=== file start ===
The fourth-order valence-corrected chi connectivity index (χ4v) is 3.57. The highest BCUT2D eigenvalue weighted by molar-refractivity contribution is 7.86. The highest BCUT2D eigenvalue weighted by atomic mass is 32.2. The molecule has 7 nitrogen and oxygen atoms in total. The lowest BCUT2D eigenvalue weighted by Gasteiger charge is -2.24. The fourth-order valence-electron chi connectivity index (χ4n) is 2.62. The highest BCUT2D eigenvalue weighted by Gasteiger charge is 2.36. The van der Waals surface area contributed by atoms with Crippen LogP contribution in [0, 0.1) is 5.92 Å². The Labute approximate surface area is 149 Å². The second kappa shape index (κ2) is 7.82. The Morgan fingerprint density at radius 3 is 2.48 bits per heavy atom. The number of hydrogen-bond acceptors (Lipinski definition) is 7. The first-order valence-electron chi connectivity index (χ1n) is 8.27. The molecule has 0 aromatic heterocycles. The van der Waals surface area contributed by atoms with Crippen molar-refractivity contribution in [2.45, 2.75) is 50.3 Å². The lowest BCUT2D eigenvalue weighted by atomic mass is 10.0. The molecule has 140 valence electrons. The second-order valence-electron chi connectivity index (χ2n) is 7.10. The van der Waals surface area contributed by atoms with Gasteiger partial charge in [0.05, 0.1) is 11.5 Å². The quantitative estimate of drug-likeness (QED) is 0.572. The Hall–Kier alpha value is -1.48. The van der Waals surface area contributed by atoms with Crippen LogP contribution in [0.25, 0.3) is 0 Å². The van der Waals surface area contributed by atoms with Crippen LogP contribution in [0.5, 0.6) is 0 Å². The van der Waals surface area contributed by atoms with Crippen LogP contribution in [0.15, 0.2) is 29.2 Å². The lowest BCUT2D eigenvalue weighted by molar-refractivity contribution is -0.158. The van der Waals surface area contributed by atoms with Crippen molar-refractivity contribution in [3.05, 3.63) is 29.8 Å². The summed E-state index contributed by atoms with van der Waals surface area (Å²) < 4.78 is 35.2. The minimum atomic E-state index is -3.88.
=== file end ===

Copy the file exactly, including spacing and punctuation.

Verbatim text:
The fourth-order valence-corrected chi connectivity index (χ4v) is 3.57. The highest BCUT2D eigenvalue weighted by molar-refractivity contribution is 7.86. The highest BCUT2D eigenvalue weighted by atomic mass is 32.2. The molecule has 7 nitrogen and oxygen atoms in total. The lowest BCUT2D eigenvalue weighted by Gasteiger charge is -2.24. The fourth-order valence-electron chi connectivity index (χ4n) is 2.62. The highest BCUT2D eigenvalue weighted by Gasteiger charge is 2.36. The van der Waals surface area contributed by atoms with Crippen LogP contribution in [0, 0.1) is 5.92 Å². The Labute approximate surface area is 149 Å². The second kappa shape index (κ2) is 7.82. The Morgan fingerprint density at radius 3 is 2.48 bits per heavy atom. The number of hydrogen-bond acceptors (Lipinski definition) is 7. The first-order valence-electron chi connectivity index (χ1n) is 8.27. The molecule has 0 aromatic heterocycles. The van der Waals surface area contributed by atoms with Crippen molar-refractivity contribution in [2.45, 2.75) is 50.3 Å². The lowest BCUT2D eigenvalue weighted by atomic mass is 10.0. The molecule has 140 valence electrons. The second-order valence-electron chi connectivity index (χ2n) is 7.10. The van der Waals surface area contributed by atoms with Gasteiger partial charge in [0.05, 0.1) is 11.5 Å². The quantitative estimate of drug-likeness (QED) is 0.572. The Hall–Kier alpha value is -1.48. The van der Waals surface area contributed by atoms with Crippen LogP contribution in [0.25, 0.3) is 0 Å². The van der Waals surface area contributed by atoms with Crippen LogP contribution in [0.5, 0.6) is 0 Å². The van der Waals surface area contributed by atoms with Crippen LogP contribution in [0.15, 0.2) is 29.2 Å². The lowest BCUT2D eigenvalue weighted by molar-refractivity contribution is -0.158. The van der Waals surface area contributed by atoms with Crippen molar-refractivity contribution in [3.05, 3.63) is 29.8 Å². The summed E-state index contributed by atoms with van der Waals surface area (Å²) < 4.78 is 35.2. The minimum atomic E-state index is -3.88.